Have you had one of those years when you reached the end, looked back over the previous twelve months, and said, “Wait, what?!”
For me, that was 2016.
(Or, like, the previous five years, if I got creative and looked deep enough.)
2016 was one of those big “adulting” years for me and Husband. In the earlier half of the year we celebrated our third anniversary, bought our first house, and Husband started a shiny new job while I dreamed wistfully of quitting mine. Adulting seemed to be going … okay. A little iffy, but okay. I still didn’t have the whole meal planning and prep thing down (maybe I will by the time I’m 40), and neither of us was particularly skilled at managing our time. But we were paying our bills, making new friends, and settling into our adulty new home. We seemed like real grown ups!
Now, fast forward to the second half of the year. Husband and I, sitting in the car and eating peanut butter sandwiches on our shared lunch break, are miserable. We hate our jobs and know we’re meant to do something else, something that doesn’t make us want to cry first thing every morning or run away with half of our belongings and our cat.
But doing something else requires risk. Big, scary, failure-coated risk.
So we take our last bites of sandwich and think, Maybe we should just stay where we are. Where it’s safe. Where there’s no risk.
Where we’re miserable.
Friend, there’s nothing safe about being miserable.
So we both talked to our bosses and told them where we stood. We told them the jobs weren’t right for us — neither boss was surprised — and that we’d be out by the end of the year. Luckily, they were also supportive. They, too, knew what we’d already known for a while. They knew we needed to be doing something else.
Life, as it’s prone to do, decided that was a good time to throw a few curve balls our way. Not long after we gave notice at our jobs and started devoting our spare time to building our own dreams — his graphic design & screen printing business and my books and blog — I was diagnosed with chronic Lyme disease. Two weeks after that, we found out we were expecting our first baby.
We’d not only give up our safe, secure, not-right-for-us jobs, but suddenly we had an influx of medical costs and a baby to plan for.
There were days I felt like the biggest idiot in the world. Who would do this? I asked myself, almost daily. Who would quit a job to write, especially with a new mortgage and a baby on the way?
I would, apparently. We would. And there’s a lot of power in “we.”
But there’s also a lot of power in dissatisfaction. Mine, believe it or not, became exactly the companion I needed to quit my job in finance, which I’d kept for almost four years. (Note: An English major pretending to be a financial professional isn’t pretty.) It nagged at me daily; it pinched at my elbows each time I sat down at my desk, and it pushed me to finish my first full-length novel within the year.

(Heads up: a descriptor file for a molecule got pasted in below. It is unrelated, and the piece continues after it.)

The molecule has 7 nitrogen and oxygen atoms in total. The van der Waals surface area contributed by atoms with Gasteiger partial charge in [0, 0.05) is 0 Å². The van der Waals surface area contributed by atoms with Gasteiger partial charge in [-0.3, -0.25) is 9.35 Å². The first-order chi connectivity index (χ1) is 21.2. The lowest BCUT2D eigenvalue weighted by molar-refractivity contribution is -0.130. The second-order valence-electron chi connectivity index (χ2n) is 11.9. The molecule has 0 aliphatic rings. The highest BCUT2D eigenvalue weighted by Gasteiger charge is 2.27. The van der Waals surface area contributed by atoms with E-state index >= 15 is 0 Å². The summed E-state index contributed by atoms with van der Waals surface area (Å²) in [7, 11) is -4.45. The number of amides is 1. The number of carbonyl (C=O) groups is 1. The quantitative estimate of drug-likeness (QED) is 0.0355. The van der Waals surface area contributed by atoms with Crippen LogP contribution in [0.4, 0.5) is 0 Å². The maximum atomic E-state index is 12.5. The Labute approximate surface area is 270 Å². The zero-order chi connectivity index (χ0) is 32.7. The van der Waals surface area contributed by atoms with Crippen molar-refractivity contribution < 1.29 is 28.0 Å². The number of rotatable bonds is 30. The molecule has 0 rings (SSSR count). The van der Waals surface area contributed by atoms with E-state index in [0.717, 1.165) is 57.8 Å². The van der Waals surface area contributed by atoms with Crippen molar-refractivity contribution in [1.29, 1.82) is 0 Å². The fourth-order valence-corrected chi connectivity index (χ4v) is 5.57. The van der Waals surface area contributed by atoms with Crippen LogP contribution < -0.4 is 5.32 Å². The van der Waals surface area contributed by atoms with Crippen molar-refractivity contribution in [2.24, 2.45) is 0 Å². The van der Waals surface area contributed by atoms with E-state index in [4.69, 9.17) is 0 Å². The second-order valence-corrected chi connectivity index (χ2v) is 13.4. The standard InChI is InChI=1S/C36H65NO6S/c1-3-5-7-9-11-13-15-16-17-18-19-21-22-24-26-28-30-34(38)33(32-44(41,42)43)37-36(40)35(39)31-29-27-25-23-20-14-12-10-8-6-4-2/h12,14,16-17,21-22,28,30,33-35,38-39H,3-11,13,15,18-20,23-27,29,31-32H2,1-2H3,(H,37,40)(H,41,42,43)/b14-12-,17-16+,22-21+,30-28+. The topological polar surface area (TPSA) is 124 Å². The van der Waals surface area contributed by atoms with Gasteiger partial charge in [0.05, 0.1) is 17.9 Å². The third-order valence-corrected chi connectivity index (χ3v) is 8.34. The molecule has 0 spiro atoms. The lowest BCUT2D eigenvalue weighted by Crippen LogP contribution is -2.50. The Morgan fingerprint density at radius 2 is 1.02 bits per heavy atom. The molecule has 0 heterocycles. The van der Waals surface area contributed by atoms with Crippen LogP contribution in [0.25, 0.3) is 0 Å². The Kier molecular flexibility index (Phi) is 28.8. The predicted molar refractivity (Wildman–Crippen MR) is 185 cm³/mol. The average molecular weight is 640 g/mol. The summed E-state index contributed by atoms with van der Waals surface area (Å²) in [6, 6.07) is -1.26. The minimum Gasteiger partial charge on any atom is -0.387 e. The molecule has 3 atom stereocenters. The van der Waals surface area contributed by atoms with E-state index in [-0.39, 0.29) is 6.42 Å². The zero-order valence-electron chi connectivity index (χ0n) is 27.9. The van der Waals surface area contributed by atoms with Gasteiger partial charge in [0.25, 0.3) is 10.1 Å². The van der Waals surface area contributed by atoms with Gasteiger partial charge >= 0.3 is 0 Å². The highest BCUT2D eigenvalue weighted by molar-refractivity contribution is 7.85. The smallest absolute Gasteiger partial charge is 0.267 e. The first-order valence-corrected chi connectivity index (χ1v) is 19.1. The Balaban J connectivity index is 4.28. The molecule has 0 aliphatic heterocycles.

Somehow, we’ve made it so far. Husband has worked tirelessly to build his business and bolster us while I blog and write and edit endlessly. Our incredibly supportive families and friends have made the transition easier, too, and even if they think we’re five miles north of crazy, they don’t tell us.
Some days, I think I’m crazy. I spend hours chugging through a pot of coffee (decaf, of course, for the baby bean), throwing words on the page and planning book series and blog posts and learning how to format manuscripts and query agents and self-publish. Sometimes I reach the end of the day and think, What good was that? What did you even accomplish? Look at her — she has TEN books for sale already! Why aren’t your books on the shelves yet?
Then I take myself by the shoulders, look myself in the eye, and remind myself that these are the early days. This is just the beginning. These are the days that you need to experience to become the writer you’re meant to be.
(And then I remind myself that I also need more coffee.)
If I do this, if I stick it out and get through this scary, tumultuous, what-if-I-fail part, I really believe I’ll be able to help more people than I would have had I stayed at that desk, including my own family. You don’t do what you’re meant to do just for yourself. You do it for other people, too.
So yeah, this is just the beginning. It’s the beginning of a challenging, worthwhile journey, not just into motherhood, but authorhood. (They’re more alike than you’d think.)
This blog is just the beginning.
This book is just the beginning.
This story, like yours, is just the beginning of something very, very good.
Want to go with me?
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